If you want to know about the many devious ways in which whites illegally took Native American land and oil rights, the most definitive source remains Angie Debo’s And Still the Waters Run: TheBetrayal of the Five Civilized Tribes. It is about how the land promised and then allotted to Cherokees, Chickasaws, Choctaws, Muskogees, and Seminoles was stolen from them (us) during the twentieth century. Lies and forged documents were routinely used to defraud tribal members. The courts appointed “guardians” to take care of the supposedly simple-minded Indians; these guardians would then sell or rent the allotted land and keep all, or most, of the money. In one case, a guardian had 51 Indians under his control. Three of them were children who held title to very productive oil land, but the guardian did not tell them about it. They were living in a hollow tree and begging for food when a conscientious state government agent found them. In this one case, the “guardian” had his privileges taken away; but this rarely happened. And this “guardian” never went to jail. Jail was for drunk Indians, not for the whites who defrauded them. And even today, prison is mostly for poor drug offenders, not for financial crimes committed by the rich, with an occasional exception like Bernard Madoff.

But it wasn’t just fraud that whites committed to get oil land from Indians (and from freed slaves within the Indian nations). It was also murder. The whites would trick the Indians (some of them children) to making them the heirs, and then they would kill them. In Glenn Pool (now called Glenpool, right down the highway from my house in Tulsa) whites dynamited two black Muskogee boys while they slept to get their land. Glenn Pool was the massive oil deposit that made Tulsa famous. In Choctaw County, the next county over from the place where I work, whites killed Choctaws with carbolic acid or ground glass (put in their food to make them bleed to death from the inside) in order to get their land.

When I read this, on page 200 of Debo’s book, I could not do or think about anything else all evening, just devastated by learning about this. For those of you who think that the last time that whites massacred Indians was at Wounded Knee in 1890, think again! Everyone has heard about the four little black girls who got burned in the church fire set by white arsonists in the 1960s, but has anyone ever heard about those two little black boys in Glenn Pool? At least my ancestors were only defrauded, not murdered.

My point is that nobody has ever defrauded or murdered anyone else in order to get a choice spot for putting up a wind generator or a solar collector. There will never be a Koch Brothers of solar energy.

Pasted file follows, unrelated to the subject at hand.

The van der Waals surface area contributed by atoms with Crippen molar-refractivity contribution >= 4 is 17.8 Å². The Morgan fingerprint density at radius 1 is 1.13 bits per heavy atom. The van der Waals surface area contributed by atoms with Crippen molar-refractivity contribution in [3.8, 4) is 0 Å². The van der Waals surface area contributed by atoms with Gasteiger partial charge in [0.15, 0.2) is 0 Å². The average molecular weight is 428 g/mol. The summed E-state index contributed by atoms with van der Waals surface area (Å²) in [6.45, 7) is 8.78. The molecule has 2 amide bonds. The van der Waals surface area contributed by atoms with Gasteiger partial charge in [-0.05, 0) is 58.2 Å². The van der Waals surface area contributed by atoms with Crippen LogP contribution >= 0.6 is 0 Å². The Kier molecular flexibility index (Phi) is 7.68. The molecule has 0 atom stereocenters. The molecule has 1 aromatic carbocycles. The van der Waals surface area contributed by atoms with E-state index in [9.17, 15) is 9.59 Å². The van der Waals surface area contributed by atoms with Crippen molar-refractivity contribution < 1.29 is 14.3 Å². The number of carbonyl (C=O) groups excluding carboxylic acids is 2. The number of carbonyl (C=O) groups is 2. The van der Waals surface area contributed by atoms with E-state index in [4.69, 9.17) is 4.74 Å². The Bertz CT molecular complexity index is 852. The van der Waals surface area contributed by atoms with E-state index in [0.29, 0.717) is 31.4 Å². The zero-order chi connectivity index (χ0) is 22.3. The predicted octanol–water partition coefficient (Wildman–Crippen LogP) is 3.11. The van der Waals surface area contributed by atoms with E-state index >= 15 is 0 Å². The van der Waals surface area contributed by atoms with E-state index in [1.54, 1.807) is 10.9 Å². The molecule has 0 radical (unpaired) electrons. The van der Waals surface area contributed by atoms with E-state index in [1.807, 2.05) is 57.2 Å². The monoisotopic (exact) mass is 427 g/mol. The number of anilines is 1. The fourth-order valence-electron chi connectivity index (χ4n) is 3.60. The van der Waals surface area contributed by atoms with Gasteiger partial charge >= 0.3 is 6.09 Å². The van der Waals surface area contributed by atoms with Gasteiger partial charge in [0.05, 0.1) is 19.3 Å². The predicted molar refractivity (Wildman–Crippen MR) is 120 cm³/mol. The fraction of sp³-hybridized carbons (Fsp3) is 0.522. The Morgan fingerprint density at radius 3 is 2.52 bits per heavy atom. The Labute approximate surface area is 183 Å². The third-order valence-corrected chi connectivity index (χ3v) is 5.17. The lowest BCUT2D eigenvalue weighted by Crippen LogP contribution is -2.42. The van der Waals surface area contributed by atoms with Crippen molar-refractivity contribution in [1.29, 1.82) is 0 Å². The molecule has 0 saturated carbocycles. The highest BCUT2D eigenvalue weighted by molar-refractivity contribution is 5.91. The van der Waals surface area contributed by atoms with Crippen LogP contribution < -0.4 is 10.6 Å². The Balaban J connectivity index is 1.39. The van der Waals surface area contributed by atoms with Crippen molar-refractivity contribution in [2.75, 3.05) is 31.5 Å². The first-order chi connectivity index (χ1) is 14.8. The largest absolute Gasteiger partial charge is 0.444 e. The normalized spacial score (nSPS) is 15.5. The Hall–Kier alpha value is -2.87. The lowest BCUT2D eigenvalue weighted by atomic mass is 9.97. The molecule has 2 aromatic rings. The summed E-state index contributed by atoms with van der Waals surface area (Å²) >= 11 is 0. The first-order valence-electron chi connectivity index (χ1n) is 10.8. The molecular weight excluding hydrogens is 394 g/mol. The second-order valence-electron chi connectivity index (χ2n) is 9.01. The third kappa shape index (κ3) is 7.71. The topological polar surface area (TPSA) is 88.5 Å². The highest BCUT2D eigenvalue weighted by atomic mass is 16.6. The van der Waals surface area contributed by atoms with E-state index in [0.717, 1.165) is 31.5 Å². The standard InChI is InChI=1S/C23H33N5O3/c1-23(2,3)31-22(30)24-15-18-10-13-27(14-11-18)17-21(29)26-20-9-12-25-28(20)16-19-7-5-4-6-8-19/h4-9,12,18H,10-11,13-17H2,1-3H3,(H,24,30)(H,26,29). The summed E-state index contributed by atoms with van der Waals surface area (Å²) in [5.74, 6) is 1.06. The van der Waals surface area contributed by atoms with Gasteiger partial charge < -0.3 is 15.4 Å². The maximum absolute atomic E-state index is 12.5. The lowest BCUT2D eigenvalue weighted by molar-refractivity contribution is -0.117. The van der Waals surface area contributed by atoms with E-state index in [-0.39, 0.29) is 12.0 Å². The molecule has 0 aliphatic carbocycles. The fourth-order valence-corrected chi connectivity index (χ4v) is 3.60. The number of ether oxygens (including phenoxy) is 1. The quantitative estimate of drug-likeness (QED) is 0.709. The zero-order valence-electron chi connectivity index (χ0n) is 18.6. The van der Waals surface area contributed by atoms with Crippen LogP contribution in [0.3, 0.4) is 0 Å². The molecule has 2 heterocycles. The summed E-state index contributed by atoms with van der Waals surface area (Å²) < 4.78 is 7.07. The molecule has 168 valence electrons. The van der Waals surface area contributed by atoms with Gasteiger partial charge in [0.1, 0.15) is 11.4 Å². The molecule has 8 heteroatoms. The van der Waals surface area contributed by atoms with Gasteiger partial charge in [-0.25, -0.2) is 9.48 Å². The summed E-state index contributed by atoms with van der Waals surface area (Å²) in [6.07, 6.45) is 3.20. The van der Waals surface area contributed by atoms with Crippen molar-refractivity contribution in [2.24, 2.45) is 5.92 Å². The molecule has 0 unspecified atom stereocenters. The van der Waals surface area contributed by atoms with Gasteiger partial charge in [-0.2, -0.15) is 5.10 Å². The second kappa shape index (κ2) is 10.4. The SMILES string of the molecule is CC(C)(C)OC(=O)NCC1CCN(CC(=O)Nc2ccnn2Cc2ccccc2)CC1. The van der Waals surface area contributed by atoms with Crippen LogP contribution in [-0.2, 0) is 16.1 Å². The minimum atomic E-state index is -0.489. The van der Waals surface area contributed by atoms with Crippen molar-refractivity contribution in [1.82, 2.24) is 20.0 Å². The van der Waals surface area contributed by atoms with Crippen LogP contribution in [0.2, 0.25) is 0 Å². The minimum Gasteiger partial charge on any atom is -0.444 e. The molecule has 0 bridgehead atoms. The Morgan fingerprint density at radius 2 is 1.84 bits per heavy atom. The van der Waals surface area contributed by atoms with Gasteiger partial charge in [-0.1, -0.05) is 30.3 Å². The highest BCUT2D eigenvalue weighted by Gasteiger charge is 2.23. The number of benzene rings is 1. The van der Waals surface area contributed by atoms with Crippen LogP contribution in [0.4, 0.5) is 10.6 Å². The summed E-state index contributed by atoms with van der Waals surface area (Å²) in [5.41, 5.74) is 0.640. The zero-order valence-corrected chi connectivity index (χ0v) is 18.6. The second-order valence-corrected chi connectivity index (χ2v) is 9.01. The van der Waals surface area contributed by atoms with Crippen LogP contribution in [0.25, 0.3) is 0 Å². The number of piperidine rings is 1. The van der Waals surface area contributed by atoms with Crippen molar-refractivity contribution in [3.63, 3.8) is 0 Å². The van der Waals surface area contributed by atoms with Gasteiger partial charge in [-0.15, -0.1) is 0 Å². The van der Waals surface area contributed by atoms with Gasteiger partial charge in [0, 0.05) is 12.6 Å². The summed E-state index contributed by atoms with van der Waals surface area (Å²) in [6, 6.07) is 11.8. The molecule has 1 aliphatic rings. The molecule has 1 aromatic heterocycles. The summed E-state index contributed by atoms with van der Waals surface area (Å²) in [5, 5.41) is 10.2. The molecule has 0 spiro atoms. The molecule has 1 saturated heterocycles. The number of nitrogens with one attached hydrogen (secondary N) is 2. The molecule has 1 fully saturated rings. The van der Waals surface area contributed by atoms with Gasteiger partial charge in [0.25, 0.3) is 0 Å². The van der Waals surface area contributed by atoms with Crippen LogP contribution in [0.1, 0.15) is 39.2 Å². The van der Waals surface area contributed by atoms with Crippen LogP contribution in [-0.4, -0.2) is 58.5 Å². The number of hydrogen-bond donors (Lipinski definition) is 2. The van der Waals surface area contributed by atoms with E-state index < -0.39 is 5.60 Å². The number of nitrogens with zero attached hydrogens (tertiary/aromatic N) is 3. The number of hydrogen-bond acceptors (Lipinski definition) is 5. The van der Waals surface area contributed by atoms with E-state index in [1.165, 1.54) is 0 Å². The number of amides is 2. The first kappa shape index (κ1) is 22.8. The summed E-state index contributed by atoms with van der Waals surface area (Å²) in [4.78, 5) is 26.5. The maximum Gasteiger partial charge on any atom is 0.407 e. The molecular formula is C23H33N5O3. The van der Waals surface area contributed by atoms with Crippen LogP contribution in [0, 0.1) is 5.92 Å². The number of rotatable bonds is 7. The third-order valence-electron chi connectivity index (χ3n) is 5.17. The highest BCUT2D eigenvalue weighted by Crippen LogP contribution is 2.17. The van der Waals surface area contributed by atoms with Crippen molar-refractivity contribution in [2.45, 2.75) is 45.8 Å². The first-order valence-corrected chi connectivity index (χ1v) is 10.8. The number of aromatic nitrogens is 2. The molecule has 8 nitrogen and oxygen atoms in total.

Is it any wonder that so many Native Americans (and Native American freedmen) are so demoralized? Especially the ones who still live in their own ethnic communities. The white governments of the United States and of Oklahoma have driven them into the ground. Toxic waste sites are often near communities of color; and in Oklahoma, that means Native American communities, such as the Cherokee-Quapaw town of Picher, which drips with toxic metal contamination.

I would expect to see Native American rage over these things, but the steamrolling of Native pride by white culture has been so complete that Natives are in some cases embarrassed to not be white. What should Native Americans do? There is no clear answer. In his 1971 novel The Ordeal of Running Standing, Thomas Fall wrote about a fullblood Oklahoma Indian who tried to be white and use the powers of the white economy against rich whites, failed, and then did a useless but heroic act of defiance against the overwhelming white powers. (If you want to know what it was, you have to read my review in my other blog.) But nothing like this ever happened or ever will. The Indian nations are conquered now and forever. And oil was part of the reason.

As I said, I speak from Oklahoma experience. But anyone who listens to the news knows that rich people (some of them black) get even richer from the lucrative oil reserves in Nigeria, while the poor black Nigerians live in desperate poverty. And today the struggle continues in Ecuador, where oil companies take some land from the native tribes of the Amazon, and pour their wastes on the rest of it. El Oriente of Ecuador (east of the Andes) is the new Oklahoma.

Moving away from energy-dense fuel sources is essential for the ecological and economic future of the world, and also so that, at long last, justice can be done in the world. Oil is just too much of a temptation; it makes evil people destroy their fellow humans.

Monday, February 17, 2014

Who Is Important?

Today in my general biology class I taught about the techniques and amazing accomplishments of biotechnology. We only got as far as DNA technology (fingerprinting, archaeological identification, evolutionary studies, etc.) One clear message was that, if you commit a crime, you will almost certainly leave some DNA evidence that can be used to track you down. Only felons have their DNA fingerprints in a national database, but the old Perry Mason days (when Lieutenant Tragg could only testify that the blood at the murder scene was the same type as that of the defendant, for example) are long gone. The DNA on a licked envelope or a hair follicle is enough to catch you.